As you ask yourself these questions, you’ll find that your body and mind naturally know which direction to go in—if you listen to them. By paying attention to your inner teacher, you’ll learn new things about your health and how better to support it. And you’ll enter your own hall of fame of great teachers.

Importance of Health and Media Literacy

Although research suggests that children’s eating habits are formed even before they enter the classroom – children as young as two may already have dietary preferences based on their parents’ food choices – health education can play a vital role in helping establish lifelong healthy patterns early.

Research shows that health education has a positive impact on health behaviors as well as academic achievement, and that the most effective means of improving health literacy is ensuring that health education is included in curriculum at all levels of education.

U.S. schools educate 54 million students daily, and can provide not only an outlet to promote healthy behaviors for children and adolescents, but a place for them to engage in these behaviors, including eating healthy and participating in physical activity.

The U.S. is in great need of an improvement in health literacy. In a 2007 UNICEF study, our country ranked last out of 21 industrialized countries in overall child health and safety. Approximately one in five of our high school students are smokers, 80 percent of students do not eat the recommended five servings of vegetables and fruits per day, and more than 830,000 adolescents become pregnant each year. Approximately two thirds of the American population is estimated to be overweight or obese.

Furthermore, our understandings of health and health-related behaviors are often highly influenced by the media and media images – which can lead to inaccurate assumptions and negative health behaviors and attitudes.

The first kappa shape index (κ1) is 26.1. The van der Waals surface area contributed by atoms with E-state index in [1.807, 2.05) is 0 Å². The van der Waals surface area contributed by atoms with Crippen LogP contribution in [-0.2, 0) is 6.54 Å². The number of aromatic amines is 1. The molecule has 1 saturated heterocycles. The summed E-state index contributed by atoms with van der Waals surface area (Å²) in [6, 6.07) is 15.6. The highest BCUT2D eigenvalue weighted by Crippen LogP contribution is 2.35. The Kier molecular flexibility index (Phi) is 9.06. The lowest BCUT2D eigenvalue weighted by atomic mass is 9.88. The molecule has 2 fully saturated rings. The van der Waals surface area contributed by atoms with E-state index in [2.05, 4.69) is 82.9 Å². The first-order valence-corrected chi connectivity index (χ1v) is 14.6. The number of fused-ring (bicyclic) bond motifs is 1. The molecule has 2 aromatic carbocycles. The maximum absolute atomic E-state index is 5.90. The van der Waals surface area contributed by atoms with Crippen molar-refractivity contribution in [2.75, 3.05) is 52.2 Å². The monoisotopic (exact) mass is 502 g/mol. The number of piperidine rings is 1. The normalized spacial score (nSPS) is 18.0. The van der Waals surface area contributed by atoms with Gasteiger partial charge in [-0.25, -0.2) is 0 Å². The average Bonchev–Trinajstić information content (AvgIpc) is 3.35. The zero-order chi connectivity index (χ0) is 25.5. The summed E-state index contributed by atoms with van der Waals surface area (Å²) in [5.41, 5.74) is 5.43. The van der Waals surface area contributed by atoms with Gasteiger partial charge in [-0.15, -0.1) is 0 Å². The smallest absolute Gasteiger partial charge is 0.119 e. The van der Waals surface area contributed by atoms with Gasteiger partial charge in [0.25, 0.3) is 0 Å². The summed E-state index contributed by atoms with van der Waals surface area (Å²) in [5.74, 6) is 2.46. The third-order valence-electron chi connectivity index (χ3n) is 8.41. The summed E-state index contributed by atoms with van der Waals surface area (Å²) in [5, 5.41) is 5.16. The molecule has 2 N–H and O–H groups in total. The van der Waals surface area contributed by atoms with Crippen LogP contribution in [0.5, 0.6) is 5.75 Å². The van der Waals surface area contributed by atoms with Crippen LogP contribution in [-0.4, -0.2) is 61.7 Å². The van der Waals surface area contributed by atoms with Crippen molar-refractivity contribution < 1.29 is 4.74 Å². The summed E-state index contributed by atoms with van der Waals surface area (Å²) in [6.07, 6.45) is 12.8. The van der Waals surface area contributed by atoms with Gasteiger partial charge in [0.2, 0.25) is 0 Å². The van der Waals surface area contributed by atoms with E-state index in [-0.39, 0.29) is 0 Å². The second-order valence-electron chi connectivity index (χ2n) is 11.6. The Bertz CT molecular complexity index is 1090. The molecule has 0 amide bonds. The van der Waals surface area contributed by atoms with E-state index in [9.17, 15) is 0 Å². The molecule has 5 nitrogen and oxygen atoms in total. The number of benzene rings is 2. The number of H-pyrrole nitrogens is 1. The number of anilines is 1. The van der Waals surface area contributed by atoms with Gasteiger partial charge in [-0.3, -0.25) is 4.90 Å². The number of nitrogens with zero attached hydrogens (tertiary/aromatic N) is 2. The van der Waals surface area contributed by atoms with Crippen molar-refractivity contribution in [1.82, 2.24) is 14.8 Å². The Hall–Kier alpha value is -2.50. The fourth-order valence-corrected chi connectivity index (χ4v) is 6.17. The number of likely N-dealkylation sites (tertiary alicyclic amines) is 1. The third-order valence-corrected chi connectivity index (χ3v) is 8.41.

The importance of media literacy as applies to health education

Self-esteem patterns also develop in early childhood, although they fluctuate as kids gain new experiences and perceptions. Because media messages can influence unhealthy behaviors, especially in adolescents, a comprehensive health education program must include not only health knowledge, but media literacy as it relates to psychological and physical health behaviors as well.

“To a large degree, our images of how to be comes from the media. They are [a] crucial shaper of the young lives we are striving to direct,” writes resource teacher Neil Andersen, editor of Mediacy, the Association for Media Literacy newsletter.

Media awareness, Andersen explains, can help teach students techniques to counter marketing programs that prey on their insecurities to promote negative behavior, can explode stereotypes and misconceptions, can facilitate positive attitudes and can help students learn how to absorb and question media-conveyed information.

Because our perceptions of ourselves and others develop early, and because we live in such a media-inundated world, it is important that we address the conflicts inherent in media values versus our own values with our children and adolescents first, in a factual, positive, and coherent way.

A comprehensive (age-appropriate) health program would therefore teach about these various issues at different stages of development. Pre-adolescence and adolescence are especially pertinent stages in an individual’s growth for discovering themselves and their place in the world, and it is during this vital time that media literacy is absolutely key to an influential and positive health program. Issues must be addressed that affect positive health behavior and attitudes, especially in teen girls, including:

• Digital manipulation of the body in advertisement – Almost all of what we see in media has been altered or digitally manipulated to some extent.

• Objectification of the body in media – Since the 1960s, sexualized images of men in the media have increased 55 percent, while sexualized images of women increased 89 percent, according to a University of Buffalo study. There are also 10 times more hypersexualized images of women than men and 11 times more non-sexualized images of men than of women.